A Michigan union leader was denounced by a former labor department official Thursday for his willingness to let hundreds of workers lose their jobs.
The United Auto Workers (UAW) has made it clear that they will not agree to contract concessions with Dematic Corp. The company has recently threatened to layoff 204 production workers by December. UAW Local 1485 President Scott Wahlfeldt responded Tuesday that he would rather see the facility close than to allow for contract concessions.
The Grand Rapids, Michigan, based company is a supplier of automated supply chain technology, software, and services. It started to threaten mass layoffs two years ago as it prepared to move operations to Monterrey, Mexico. Dematic instead offered to reopen contract talks earlier this year in the hopes of finding ways to reduce costs.
“If the company decides to close, the union would support it at this point,” Wahlfeldt told Mlive.com. “I would say that it’s a shame if the company does decide to leave – not only for the employees that work here and the families that are supported here, but also the customers who depend on our years and years of experience.”
Wahlfeldt adds the current contract entitles members to severance packages, extended insurance coverage, and federal worker retraining program. West Michigan also has a strong manufacturing climate and low unemployment. But one former federal official is calling foul on the willingness of the union to let so many people lose their jobs.
“The UAW’s statement shows again that the union is unwilling to be flexible and adapt for the long-term best interest of its members, the companies it negotiates with, and the local economies where it operates,” Vinnie Vernuccio told InsideSources. “Rather than trying to find a creative solution to retain jobs and keep the Dematic plant in Grand Rapids, it would rather see its members cash out with severance packages.”
Vernuccio formerly served as a special assistant at the Department of Labor under former President George W. Bush. He worked under the assistant secretary for administration and management. Vernuccio currently works as a senior fellow at the Mackinac Center for Public Policy.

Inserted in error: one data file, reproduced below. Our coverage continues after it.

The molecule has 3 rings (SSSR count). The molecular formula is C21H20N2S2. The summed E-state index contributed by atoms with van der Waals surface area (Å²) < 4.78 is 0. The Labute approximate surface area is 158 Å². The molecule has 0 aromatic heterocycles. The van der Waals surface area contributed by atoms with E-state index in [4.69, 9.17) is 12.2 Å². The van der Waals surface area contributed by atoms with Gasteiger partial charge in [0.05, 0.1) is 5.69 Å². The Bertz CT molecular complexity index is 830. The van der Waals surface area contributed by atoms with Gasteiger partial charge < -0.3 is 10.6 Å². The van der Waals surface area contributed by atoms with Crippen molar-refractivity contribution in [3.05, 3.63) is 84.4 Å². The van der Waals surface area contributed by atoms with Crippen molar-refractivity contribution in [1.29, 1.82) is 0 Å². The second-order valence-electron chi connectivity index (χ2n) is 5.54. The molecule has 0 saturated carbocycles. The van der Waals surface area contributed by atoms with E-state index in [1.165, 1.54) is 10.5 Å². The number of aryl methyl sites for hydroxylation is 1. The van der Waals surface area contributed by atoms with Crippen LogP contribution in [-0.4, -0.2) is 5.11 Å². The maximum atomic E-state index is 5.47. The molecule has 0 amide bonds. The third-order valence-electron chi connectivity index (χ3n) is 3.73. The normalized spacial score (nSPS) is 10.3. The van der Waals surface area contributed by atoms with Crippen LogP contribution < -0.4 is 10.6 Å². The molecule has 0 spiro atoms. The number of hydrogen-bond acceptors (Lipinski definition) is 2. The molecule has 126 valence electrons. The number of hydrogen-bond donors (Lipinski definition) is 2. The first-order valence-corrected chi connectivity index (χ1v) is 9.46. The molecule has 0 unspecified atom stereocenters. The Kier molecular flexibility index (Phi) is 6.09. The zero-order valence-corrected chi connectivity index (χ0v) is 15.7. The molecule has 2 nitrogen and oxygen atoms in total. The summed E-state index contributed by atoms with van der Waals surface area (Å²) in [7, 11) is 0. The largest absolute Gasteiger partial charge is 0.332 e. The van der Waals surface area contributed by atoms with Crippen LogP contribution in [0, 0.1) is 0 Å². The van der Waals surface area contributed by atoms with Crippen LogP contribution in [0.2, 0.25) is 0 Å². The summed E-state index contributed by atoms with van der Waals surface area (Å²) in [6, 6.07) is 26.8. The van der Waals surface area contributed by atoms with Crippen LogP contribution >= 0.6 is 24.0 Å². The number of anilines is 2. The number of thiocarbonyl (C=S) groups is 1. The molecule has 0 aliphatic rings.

“The move is hallmark short-sightedness for the UAW,” Vernuccio said. “It also is a prime example of why time and again employees at non-union plants are saying no to the UAW.”
Mlive.com reported earlier in the year that plant owners were looking to reopen contract talks. Local 1485 originally praised the decisions hoping for better job security provisions. The union also said it hoped to help the facility find cost savings provisions. The current union contract with the company expires on December 15.
Dematic Corp. originally announced plans to potentially move operations in February 2016. The company later decided to reevaluate its position, citing increased customer demand, capacity considerations, and recent ownership changes. KION Group, a German conglomerate, recently bought the company.
Dematic President John Baysore said at the time that he hoped the Grand Rapids facility will be able to keep the at-risk jobs by positioning itself as a competitive choice for operations. The mood quickly shifted with the union demanding that cost-savings approaches would not include contract concessions.
The current union contract put starting pay for unskilled positions at $13.85 an hour. Those working in skilled positions can expect a to be paid up to $22.64. The most recent layoff notice does not include the roughly 900 employees who have white collar and engineering jobs at the facility.
Dematic Corp. and the UAW did not respond to a request for comment by InsideSources.